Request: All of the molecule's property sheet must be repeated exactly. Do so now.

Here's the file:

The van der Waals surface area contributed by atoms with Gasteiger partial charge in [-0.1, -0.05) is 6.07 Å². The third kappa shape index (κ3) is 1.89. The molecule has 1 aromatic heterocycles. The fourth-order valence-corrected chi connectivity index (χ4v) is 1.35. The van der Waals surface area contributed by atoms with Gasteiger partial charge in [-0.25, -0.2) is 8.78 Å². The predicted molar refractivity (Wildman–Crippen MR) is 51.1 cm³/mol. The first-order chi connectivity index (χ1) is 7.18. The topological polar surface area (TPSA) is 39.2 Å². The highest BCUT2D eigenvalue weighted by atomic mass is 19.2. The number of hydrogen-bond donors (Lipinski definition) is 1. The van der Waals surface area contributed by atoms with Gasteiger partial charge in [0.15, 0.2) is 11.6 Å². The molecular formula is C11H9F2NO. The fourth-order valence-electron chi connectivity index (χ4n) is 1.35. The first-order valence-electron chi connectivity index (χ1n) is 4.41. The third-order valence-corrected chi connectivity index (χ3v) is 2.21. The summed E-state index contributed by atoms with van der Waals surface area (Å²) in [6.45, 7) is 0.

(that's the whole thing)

The van der Waals surface area contributed by atoms with Gasteiger partial charge in [-0.1, -0.05) is 6.07 Å². The third kappa shape index (κ3) is 1.89. The molecule has 1 aromatic heterocycles. The fourth-order valence-corrected chi connectivity index (χ4v) is 1.35. The van der Waals surface area contributed by atoms with Gasteiger partial charge in [-0.25, -0.2) is 8.78 Å². The predicted molar refractivity (Wildman–Crippen MR) is 51.1 cm³/mol. The first-order chi connectivity index (χ1) is 7.18. The topological polar surface area (TPSA) is 39.2 Å². The highest BCUT2D eigenvalue weighted by atomic mass is 19.2. The number of hydrogen-bond donors (Lipinski definition) is 1. The van der Waals surface area contributed by atoms with Gasteiger partial charge in [0.15, 0.2) is 11.6 Å². The molecular formula is C11H9F2NO. The fourth-order valence-electron chi connectivity index (χ4n) is 1.35. The first-order valence-electron chi connectivity index (χ1n) is 4.41. The third-order valence-corrected chi connectivity index (χ3v) is 2.21. The summed E-state index contributed by atoms with van der Waals surface area (Å²) in [6.45, 7) is 0.